I’ve been reading George Eliot’s Daniel Deronda, or rather skimming much of it. It’s long and rather overwritten, though Eliot can write!
It seems to me a book that would make a wonderful period movie. The plot involves many twists, including a lenghty and interesting perspective on how Jews were seen in 1800s. One focal point of the novel is the evolution of a heedless, impoverished, but well-intentioned beauty who marries a cold, mean-spirited man named Grandcourt for his money and position.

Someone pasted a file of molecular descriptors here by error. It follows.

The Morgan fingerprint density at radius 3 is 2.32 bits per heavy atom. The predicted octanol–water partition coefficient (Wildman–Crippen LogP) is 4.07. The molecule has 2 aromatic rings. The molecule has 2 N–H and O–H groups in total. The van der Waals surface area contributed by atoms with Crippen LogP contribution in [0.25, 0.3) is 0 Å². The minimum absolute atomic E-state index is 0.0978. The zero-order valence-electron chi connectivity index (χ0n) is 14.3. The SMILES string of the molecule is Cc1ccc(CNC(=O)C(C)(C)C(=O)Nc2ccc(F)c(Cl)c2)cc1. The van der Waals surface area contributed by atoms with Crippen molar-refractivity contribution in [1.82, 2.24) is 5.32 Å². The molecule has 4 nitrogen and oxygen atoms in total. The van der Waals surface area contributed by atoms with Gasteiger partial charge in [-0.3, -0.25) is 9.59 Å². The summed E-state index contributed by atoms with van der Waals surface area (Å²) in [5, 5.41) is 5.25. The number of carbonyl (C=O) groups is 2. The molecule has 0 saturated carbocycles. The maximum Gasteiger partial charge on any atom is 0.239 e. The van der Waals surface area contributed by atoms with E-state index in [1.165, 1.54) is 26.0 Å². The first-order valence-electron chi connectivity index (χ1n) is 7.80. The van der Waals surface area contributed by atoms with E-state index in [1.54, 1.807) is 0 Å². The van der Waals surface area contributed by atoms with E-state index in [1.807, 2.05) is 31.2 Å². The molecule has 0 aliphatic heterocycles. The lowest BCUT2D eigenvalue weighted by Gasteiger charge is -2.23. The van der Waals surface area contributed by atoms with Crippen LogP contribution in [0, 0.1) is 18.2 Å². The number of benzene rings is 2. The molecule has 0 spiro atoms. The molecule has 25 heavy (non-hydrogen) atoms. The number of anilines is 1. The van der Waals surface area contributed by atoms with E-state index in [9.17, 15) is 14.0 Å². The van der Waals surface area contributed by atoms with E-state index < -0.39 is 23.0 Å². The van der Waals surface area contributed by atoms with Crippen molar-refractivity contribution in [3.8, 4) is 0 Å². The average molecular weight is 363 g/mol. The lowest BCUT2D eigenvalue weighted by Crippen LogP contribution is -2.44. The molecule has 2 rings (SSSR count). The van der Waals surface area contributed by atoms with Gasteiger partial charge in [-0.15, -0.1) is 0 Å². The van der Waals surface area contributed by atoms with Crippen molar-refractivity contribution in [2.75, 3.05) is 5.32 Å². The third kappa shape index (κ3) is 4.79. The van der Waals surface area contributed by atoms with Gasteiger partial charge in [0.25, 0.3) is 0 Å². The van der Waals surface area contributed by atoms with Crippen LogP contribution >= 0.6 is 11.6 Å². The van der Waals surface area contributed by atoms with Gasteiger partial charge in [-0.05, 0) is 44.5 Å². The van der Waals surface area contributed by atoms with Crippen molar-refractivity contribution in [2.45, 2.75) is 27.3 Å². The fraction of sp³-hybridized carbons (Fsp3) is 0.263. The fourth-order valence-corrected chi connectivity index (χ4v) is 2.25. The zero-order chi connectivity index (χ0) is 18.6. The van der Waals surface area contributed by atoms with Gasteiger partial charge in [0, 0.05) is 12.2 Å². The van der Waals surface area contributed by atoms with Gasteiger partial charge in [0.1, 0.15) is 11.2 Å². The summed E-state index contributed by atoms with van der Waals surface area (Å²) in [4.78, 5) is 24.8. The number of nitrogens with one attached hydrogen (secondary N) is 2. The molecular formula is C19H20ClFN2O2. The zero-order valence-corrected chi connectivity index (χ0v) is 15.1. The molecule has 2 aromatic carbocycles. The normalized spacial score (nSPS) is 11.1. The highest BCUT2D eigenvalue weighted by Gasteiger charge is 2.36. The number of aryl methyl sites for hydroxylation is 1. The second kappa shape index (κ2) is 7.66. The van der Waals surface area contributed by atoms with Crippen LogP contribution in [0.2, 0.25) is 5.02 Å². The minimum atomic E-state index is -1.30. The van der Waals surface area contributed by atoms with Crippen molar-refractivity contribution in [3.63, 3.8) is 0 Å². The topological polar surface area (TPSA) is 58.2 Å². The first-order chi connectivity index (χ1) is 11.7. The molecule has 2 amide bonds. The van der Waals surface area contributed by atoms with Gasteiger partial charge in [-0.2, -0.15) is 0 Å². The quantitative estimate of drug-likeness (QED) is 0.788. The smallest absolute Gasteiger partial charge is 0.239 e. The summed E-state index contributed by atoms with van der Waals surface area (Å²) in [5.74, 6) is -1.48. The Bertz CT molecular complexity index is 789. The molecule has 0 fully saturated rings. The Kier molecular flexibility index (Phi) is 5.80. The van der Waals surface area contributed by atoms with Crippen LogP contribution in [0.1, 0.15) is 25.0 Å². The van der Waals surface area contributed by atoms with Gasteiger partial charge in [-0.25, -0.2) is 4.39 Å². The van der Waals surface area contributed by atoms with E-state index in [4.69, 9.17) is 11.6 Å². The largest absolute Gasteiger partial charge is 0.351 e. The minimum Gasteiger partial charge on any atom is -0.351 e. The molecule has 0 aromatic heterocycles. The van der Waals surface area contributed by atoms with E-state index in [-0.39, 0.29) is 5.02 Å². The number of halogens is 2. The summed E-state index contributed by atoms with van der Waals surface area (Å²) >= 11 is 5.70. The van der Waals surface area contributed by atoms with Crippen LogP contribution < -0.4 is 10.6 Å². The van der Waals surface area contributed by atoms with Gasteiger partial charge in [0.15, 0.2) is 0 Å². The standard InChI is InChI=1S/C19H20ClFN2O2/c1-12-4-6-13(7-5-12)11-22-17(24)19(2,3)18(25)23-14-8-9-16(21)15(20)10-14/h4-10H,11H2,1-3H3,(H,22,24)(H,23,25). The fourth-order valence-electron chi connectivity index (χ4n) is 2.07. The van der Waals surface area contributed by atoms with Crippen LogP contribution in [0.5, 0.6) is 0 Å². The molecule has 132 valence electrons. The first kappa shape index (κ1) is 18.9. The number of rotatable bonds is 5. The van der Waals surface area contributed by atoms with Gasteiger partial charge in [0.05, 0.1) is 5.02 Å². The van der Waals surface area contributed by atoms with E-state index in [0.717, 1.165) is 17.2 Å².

This little sentence captures Grandcourt’s character perfectly:
It is true that Grandcourt went about with the sense that he did not care a languid curse for any one’s admiration, but this state of not-caring, just as much as desire, required its related object—namely, a world of admiring or envying spectators: for if you are fond of looking stonily at smiling persons, the persons must be there and they must smile…